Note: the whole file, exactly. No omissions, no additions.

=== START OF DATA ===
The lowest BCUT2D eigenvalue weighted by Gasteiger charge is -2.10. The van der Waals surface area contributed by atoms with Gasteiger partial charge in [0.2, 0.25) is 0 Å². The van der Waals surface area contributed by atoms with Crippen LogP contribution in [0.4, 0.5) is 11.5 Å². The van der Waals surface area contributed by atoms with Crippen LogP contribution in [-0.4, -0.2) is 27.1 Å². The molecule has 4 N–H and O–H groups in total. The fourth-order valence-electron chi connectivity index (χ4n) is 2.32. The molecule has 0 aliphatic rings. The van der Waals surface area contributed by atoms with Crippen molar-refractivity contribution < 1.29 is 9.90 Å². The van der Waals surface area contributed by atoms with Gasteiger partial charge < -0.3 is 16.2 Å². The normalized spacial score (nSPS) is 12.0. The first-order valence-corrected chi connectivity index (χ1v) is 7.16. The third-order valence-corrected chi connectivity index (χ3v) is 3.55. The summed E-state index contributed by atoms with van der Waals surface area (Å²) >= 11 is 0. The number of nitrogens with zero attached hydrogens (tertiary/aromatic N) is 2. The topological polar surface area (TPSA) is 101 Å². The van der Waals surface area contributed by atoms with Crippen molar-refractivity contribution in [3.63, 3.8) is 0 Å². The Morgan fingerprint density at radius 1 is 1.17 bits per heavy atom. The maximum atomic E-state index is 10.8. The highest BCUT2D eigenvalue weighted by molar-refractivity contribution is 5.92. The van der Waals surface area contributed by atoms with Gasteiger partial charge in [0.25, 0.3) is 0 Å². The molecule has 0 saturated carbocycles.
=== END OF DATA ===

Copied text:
The lowest BCUT2D eigenvalue weighted by Gasteiger charge is -2.10. The van der Waals surface area contributed by atoms with Gasteiger partial charge in [0.2, 0.25) is 0 Å². The van der Waals surface area contributed by atoms with Crippen LogP contribution in [0.4, 0.5) is 11.5 Å². The van der Waals surface area contributed by atoms with Crippen LogP contribution in [-0.4, -0.2) is 27.1 Å². The molecule has 4 N–H and O–H groups in total. The fourth-order valence-electron chi connectivity index (χ4n) is 2.32. The molecule has 0 aliphatic rings. The van der Waals surface area contributed by atoms with Crippen molar-refractivity contribution < 1.29 is 9.90 Å². The van der Waals surface area contributed by atoms with Gasteiger partial charge < -0.3 is 16.2 Å². The normalized spacial score (nSPS) is 12.0. The first-order valence-corrected chi connectivity index (χ1v) is 7.16. The third-order valence-corrected chi connectivity index (χ3v) is 3.55. The summed E-state index contributed by atoms with van der Waals surface area (Å²) >= 11 is 0. The number of nitrogens with zero attached hydrogens (tertiary/aromatic N) is 2. The topological polar surface area (TPSA) is 101 Å². The van der Waals surface area contributed by atoms with Crippen molar-refractivity contribution in [3.63, 3.8) is 0 Å². The Morgan fingerprint density at radius 1 is 1.17 bits per heavy atom. The maximum atomic E-state index is 10.8. The highest BCUT2D eigenvalue weighted by molar-refractivity contribution is 5.92. The van der Waals surface area contributed by atoms with Gasteiger partial charge in [0.25, 0.3) is 0 Å². The molecule has 0 saturated carbocycles.